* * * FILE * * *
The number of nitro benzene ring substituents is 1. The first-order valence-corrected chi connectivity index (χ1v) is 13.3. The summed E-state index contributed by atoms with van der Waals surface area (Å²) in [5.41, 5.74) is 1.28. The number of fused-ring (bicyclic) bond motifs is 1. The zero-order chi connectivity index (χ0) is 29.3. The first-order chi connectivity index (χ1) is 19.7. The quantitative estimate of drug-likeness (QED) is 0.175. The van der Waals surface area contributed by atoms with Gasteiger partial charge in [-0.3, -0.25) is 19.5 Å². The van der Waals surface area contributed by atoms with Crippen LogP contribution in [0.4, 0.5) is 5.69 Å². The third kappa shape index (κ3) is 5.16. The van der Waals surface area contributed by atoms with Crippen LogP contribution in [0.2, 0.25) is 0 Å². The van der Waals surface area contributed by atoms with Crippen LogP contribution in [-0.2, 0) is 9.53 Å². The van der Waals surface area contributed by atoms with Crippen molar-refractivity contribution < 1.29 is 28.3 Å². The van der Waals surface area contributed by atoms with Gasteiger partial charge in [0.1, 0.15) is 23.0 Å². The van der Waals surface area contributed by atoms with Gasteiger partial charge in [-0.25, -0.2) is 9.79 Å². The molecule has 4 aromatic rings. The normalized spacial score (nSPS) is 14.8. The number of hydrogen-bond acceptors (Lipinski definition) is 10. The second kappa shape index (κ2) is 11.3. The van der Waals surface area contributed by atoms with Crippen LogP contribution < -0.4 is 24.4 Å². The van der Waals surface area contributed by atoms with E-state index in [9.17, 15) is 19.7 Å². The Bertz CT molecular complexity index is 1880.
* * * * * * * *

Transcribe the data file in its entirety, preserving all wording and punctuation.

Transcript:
The number of nitro benzene ring substituents is 1. The first-order valence-corrected chi connectivity index (χ1v) is 13.3. The summed E-state index contributed by atoms with van der Waals surface area (Å²) in [5.41, 5.74) is 1.28. The number of fused-ring (bicyclic) bond motifs is 1. The zero-order chi connectivity index (χ0) is 29.3. The first-order chi connectivity index (χ1) is 19.7. The quantitative estimate of drug-likeness (QED) is 0.175. The van der Waals surface area contributed by atoms with Gasteiger partial charge in [-0.3, -0.25) is 19.5 Å². The van der Waals surface area contributed by atoms with Crippen LogP contribution in [0.4, 0.5) is 5.69 Å². The third kappa shape index (κ3) is 5.16. The van der Waals surface area contributed by atoms with Crippen LogP contribution in [0.2, 0.25) is 0 Å². The van der Waals surface area contributed by atoms with Crippen LogP contribution in [-0.2, 0) is 9.53 Å². The van der Waals surface area contributed by atoms with Crippen molar-refractivity contribution < 1.29 is 28.3 Å². The van der Waals surface area contributed by atoms with Gasteiger partial charge in [0.1, 0.15) is 23.0 Å². The van der Waals surface area contributed by atoms with Gasteiger partial charge in [-0.25, -0.2) is 9.79 Å². The molecule has 4 aromatic rings. The normalized spacial score (nSPS) is 14.8. The number of hydrogen-bond acceptors (Lipinski definition) is 10. The second kappa shape index (κ2) is 11.3. The van der Waals surface area contributed by atoms with Crippen LogP contribution < -0.4 is 24.4 Å². The van der Waals surface area contributed by atoms with E-state index in [9.17, 15) is 19.7 Å². The Bertz CT molecular complexity index is 1880.